Mitt Romney said of Obama in Alabama, “This is a president who thinks America is doing better. He should go out and talk to the 24 million Americans who are out of work or stopped looking for work or are unemployed.” That is correct as far as it goes; until you get to his promises to put people back to work and build a prosperous economy by opening up new energy horizons like the Keystone XL Pipeline and hydrofracking. Newt Gingrich promises to return gas prices to $2.50 per gallon, the lowest in the Western world. Drill Baby Drill.
   It isn’t any better on the other side. Democratic Governors Association spokeswoman Kate Hansen told reporters, “If Republican governors would focus more on job creation and expanding opportunity instead of hard-right sideshows like attacking workers’ rights, suppressing voter turnout and mandatory ultrasounds, perhaps their states would be able to close the gap with Democratic-led states, which are creating 21st century jobs at a higher rate and making the investments a modern economy needs to promote continued growth.”
   On March 17, in his blog post for the New York Times, “Follow the Money, Follow the Sacredness,” Jonathan Haidt wrote:
  The Notre Dame sociologist Christian Smith once summarized the moral narrative told by the American left like this: “Once upon a time, the vast majority” of people suffered in societies that were “unjust, unhealthy, repressive and oppressive.” These societies were “reprehensible because of their deep-rooted inequality, exploitation and irrational traditionalism - all of which made life very unfair, unpleasant and short. But the noble human aspiration for autonomy, equality and prosperity struggled mightily against the forces of misery and oppression and eventually succeeded in establishing modern, liberal, democratic, capitalist, welfare societies.” Despite our progress, “there is much work to be done to dismantle the powerful vestiges of inequality, exploitation and repression.” This struggle, as Smith put it, “is the one mission truly worth dedicating one’s life to achieving.”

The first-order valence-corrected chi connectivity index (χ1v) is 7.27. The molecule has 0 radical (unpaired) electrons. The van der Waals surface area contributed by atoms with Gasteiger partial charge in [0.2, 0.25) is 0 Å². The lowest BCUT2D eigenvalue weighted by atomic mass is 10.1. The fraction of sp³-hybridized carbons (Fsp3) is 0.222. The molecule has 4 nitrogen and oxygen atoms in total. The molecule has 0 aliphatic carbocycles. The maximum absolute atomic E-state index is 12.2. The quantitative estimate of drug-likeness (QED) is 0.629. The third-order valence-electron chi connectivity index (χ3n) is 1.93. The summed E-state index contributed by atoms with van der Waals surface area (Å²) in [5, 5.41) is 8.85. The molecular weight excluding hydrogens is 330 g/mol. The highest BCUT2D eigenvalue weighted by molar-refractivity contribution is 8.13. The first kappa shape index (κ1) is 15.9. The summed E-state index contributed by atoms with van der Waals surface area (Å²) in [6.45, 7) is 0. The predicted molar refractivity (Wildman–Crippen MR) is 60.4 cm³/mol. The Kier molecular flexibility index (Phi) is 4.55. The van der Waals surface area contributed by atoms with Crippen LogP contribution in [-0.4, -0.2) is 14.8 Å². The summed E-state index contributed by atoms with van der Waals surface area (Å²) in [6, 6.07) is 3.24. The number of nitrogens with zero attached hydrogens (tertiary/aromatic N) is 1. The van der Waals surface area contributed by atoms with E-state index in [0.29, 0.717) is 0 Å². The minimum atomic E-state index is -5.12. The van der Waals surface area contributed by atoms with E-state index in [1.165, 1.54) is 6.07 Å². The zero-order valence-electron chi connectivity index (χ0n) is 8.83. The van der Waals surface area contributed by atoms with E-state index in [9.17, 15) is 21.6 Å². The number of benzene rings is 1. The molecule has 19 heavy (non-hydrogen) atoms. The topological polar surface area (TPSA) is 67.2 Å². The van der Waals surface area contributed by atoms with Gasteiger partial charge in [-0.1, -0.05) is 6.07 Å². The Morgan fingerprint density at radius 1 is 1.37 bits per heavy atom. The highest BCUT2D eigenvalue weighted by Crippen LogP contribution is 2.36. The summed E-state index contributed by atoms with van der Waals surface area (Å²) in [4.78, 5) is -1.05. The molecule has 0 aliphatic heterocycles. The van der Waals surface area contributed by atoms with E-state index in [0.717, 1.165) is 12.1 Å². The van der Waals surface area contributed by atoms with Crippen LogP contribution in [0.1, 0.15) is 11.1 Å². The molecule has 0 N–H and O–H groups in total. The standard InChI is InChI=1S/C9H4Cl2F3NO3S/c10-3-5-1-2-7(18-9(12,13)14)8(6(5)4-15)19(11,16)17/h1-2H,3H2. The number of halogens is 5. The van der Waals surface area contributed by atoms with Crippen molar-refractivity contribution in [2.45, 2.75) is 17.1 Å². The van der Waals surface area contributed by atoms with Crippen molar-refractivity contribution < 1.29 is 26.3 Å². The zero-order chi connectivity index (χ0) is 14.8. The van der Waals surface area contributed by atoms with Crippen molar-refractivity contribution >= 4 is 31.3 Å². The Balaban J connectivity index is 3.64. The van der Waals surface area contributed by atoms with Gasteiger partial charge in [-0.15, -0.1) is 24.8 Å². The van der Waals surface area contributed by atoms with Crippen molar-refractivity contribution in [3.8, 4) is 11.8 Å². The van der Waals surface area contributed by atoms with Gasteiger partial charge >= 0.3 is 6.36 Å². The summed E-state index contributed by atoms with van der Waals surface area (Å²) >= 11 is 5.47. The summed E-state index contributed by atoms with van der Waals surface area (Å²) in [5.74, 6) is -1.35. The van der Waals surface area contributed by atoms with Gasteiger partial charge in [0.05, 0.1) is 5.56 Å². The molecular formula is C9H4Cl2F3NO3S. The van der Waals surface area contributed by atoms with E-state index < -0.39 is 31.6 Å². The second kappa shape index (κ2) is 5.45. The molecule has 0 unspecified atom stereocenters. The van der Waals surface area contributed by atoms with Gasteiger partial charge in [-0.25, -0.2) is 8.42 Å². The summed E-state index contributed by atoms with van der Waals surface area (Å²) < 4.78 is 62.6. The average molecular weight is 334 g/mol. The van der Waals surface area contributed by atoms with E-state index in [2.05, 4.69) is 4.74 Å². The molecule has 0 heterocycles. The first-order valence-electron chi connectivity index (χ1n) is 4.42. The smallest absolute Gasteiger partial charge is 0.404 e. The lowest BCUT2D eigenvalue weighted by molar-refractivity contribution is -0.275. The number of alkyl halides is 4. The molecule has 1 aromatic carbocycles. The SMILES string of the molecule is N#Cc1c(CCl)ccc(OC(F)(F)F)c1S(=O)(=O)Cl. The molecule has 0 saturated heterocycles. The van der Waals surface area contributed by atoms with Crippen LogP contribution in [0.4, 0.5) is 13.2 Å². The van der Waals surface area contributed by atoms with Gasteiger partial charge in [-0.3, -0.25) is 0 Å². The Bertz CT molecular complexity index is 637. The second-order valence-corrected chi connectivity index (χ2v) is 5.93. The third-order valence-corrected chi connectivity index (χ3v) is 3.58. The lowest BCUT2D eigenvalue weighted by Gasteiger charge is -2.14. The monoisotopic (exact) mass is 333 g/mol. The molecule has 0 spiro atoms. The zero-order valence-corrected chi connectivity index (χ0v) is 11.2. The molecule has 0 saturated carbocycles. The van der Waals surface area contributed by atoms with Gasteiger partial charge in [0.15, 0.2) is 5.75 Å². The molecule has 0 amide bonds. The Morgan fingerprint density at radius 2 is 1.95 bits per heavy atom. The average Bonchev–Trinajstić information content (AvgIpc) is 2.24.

This is a heroic liberation narrative. For the American left, African-Americans, women and other victimized groups are the sacred objects at the center of the story. As liberals circle around these groups, they bond together and gain a sense of righteous common purpose.